North Sails have designed what they call a ‘unique straight foot geometry’ for the Idol. The straight cut from the base to the clew means the sail is very easy duck, making it perfect for a whole raft of manoeuvres, from duck-gybes to the latest in freestyle moves. Though it has to be said, this isn’t really a unique feature from other freestyle sails on the market. Nonetheless it is an important feature and one that makes this sail so accommodating for a range of abilities.
A pure freestyle sail will have its limitations and will not feel comfortable freeriding, neither will it have the durability as a hardcore wave sail. The 2014 Idol had a pretty good construction with a decent amount of reinforcement. However, recent incarnations of the Idol have seen North Sails go for the ‘Super Light’ feature and they have reduced the amount of X- Ply, making the sail far less impact resistant.
Neil Pryde Fusion
The Fusion rigs on a RDM and there is plenty of scope for tuning, giving the sail a big wind range. One key feature I really like about the Fusion is the entire range can rig on one mast, meaning buying a brand new setup will cost far less than other brands where you’d have to buy 2 or even 3 masts for the quiver.
This 5 batten sail does have a fair few characteristics of a wave sail, and although Neil Pryde say this sail can do it all, I feel the shape and overall design lends itself more to the freeride market rather than the more manoeuvre oriented freestyle or wave sailing market. On the water, the sail feels stable and produces plenty of power, perfect
On the water, the sail feels stable and produces plenty of power, perfect of blasting fun! The sail gets up and going relatively quickly but what really stands out is its ability to cope and stay controlled in a huge range of winds.
The problem with a sail that tries to it all is that most of the time they never really do anything particularly well. Although, I think a crossover sail is great to have in your quiver, especially when you are a late intermediate progressing at a quick rate.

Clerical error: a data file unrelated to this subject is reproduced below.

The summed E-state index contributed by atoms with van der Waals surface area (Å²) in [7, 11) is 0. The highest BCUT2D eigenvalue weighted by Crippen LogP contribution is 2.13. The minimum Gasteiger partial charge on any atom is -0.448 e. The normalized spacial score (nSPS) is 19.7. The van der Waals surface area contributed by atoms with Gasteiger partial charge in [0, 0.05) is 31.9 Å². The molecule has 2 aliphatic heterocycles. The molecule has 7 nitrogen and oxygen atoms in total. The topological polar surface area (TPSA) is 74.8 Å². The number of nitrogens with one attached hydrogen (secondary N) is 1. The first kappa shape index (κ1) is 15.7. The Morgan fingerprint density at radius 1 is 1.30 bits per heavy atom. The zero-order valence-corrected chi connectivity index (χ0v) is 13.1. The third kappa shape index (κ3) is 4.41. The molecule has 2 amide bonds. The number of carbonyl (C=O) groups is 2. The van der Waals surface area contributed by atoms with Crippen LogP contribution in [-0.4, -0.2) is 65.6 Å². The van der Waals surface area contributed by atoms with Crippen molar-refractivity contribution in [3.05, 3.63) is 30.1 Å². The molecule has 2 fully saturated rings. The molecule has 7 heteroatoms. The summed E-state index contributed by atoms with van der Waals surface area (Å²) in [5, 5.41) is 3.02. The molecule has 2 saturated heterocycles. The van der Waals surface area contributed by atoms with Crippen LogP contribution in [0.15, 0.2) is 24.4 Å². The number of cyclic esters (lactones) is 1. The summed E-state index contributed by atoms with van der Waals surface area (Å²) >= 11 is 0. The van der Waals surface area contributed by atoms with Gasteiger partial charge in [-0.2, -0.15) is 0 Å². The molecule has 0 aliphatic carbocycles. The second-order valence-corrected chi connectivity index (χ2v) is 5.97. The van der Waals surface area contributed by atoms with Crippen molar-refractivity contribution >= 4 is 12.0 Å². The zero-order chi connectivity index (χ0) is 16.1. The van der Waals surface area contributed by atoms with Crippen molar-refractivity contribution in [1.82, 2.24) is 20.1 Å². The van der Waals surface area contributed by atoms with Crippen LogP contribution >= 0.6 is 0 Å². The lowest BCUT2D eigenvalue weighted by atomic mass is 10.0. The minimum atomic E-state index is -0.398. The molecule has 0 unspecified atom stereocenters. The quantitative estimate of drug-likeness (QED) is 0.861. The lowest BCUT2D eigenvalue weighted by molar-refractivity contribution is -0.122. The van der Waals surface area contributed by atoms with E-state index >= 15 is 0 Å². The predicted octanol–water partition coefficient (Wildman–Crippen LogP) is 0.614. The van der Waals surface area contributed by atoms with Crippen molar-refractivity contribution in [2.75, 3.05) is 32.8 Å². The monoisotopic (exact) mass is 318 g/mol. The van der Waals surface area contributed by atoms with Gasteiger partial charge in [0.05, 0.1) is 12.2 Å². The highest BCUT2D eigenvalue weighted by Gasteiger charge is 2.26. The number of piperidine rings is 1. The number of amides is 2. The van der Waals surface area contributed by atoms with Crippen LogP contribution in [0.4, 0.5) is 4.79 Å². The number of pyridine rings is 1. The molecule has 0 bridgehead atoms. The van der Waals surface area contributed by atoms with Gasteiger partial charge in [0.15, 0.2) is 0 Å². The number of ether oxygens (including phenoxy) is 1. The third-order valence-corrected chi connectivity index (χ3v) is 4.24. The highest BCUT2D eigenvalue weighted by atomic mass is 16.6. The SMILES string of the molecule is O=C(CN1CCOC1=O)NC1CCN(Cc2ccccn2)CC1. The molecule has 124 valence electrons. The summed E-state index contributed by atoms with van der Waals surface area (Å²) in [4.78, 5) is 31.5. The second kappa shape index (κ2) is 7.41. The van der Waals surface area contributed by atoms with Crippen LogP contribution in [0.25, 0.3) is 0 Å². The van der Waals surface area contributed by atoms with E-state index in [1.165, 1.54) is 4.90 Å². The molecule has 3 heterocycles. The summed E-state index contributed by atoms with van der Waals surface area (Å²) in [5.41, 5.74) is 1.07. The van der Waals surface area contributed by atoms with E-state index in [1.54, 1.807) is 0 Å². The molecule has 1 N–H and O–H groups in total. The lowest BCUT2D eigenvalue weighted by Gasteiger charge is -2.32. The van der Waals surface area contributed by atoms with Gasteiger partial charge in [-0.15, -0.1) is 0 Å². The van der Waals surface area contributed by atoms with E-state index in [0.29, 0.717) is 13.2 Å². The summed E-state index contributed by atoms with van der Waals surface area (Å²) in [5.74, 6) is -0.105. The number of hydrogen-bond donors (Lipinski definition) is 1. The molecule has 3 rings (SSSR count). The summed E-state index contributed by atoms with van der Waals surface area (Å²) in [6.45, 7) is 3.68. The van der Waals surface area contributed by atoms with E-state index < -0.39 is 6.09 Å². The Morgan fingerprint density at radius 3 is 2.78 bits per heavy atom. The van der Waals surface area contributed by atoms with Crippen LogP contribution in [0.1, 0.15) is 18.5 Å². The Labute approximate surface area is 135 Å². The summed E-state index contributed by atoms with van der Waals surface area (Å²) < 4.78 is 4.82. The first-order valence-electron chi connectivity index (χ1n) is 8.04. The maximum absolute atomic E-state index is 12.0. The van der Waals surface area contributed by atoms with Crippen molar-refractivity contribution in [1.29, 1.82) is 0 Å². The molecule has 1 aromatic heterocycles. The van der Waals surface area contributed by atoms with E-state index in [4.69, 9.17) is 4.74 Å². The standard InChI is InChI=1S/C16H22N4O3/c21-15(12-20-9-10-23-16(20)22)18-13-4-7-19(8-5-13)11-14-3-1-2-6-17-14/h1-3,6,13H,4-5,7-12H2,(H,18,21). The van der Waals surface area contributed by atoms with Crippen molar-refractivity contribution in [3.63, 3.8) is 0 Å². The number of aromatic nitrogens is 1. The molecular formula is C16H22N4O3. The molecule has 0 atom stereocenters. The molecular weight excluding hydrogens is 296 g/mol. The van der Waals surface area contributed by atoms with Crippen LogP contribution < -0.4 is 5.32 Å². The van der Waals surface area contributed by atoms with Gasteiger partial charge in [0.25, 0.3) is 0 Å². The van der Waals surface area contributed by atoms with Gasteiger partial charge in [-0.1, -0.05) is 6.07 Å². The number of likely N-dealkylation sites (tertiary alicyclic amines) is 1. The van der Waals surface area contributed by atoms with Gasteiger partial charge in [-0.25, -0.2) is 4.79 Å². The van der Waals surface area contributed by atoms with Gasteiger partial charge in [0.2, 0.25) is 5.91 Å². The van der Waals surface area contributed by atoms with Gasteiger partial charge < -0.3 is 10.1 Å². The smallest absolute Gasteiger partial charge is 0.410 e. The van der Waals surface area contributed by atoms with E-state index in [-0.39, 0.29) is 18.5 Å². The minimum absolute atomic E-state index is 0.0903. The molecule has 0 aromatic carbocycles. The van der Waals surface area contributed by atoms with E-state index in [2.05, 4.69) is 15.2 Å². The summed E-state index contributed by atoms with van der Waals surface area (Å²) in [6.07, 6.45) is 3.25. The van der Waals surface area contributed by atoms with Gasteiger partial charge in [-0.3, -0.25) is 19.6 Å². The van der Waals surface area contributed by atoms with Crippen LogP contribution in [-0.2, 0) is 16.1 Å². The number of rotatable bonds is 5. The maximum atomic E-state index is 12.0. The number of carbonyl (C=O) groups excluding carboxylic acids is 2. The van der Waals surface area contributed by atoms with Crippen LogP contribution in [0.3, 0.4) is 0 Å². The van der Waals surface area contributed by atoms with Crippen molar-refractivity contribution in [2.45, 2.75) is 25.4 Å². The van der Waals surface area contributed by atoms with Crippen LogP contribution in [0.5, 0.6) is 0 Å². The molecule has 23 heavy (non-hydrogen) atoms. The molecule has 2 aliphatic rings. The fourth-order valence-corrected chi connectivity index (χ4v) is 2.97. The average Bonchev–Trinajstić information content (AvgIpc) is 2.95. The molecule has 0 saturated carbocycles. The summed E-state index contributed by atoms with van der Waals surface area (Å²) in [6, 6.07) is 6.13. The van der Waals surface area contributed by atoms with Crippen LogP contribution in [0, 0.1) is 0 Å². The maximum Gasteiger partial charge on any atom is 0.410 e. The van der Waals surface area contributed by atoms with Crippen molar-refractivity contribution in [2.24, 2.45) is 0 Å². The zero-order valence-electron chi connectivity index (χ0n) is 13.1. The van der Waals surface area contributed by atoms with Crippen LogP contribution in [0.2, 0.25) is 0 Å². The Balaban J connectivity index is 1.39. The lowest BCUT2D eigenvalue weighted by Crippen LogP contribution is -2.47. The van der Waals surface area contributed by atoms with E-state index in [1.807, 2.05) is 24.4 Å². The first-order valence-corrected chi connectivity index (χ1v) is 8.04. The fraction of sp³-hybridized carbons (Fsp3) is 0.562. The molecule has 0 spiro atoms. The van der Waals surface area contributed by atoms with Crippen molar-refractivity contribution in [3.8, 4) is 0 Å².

As this sail can do it all you can go practice in some small waves, try a freestyle trick or blast around comfortably on one sail. It’s normally only after some time windsurfing and a lot of practice that you shall decide, ‘I quite like wave sailing’ or ‘freestyle is for me’. It is at this point you will progress on the dedicated equipment for your style of windsurfing.
Naish Force Four
The main key feature of the Naish Force Four is, of course, the 4 batten layout. Not too long ago four batten sails were seen to be a bit edgy and contemporary, now this has reduced to four battens.
Naturally with only three battens you would expect this sail to feel very light in the hands, which it certainly does. Much of time a ‘light’ feeling sail has been compromised with a weaker construction, however this sails features all of Naish’s bullet proof materials and can most definitely take a pounding. This three batten layout has therefore produced a sail that is very lightweight, yet very responsive and can produce a great deal of power.
The cross-batten in the Force Four is the driving factor for stability and the power within the sail. The cross batten, as the name suggests crosses from below the boom at the mast, to just above the boom near the clew. This extra long batten is really how the Force Four is able to maintain its shape when wave riding.
Alongside the cross batten, the single dacron luff means the sail is very efficient and fills with wind very easily then returns to neutral for ultimate control. This creates a sails with very low end power and is perfect for wave sailing tricks where you don’t want any power in the sail.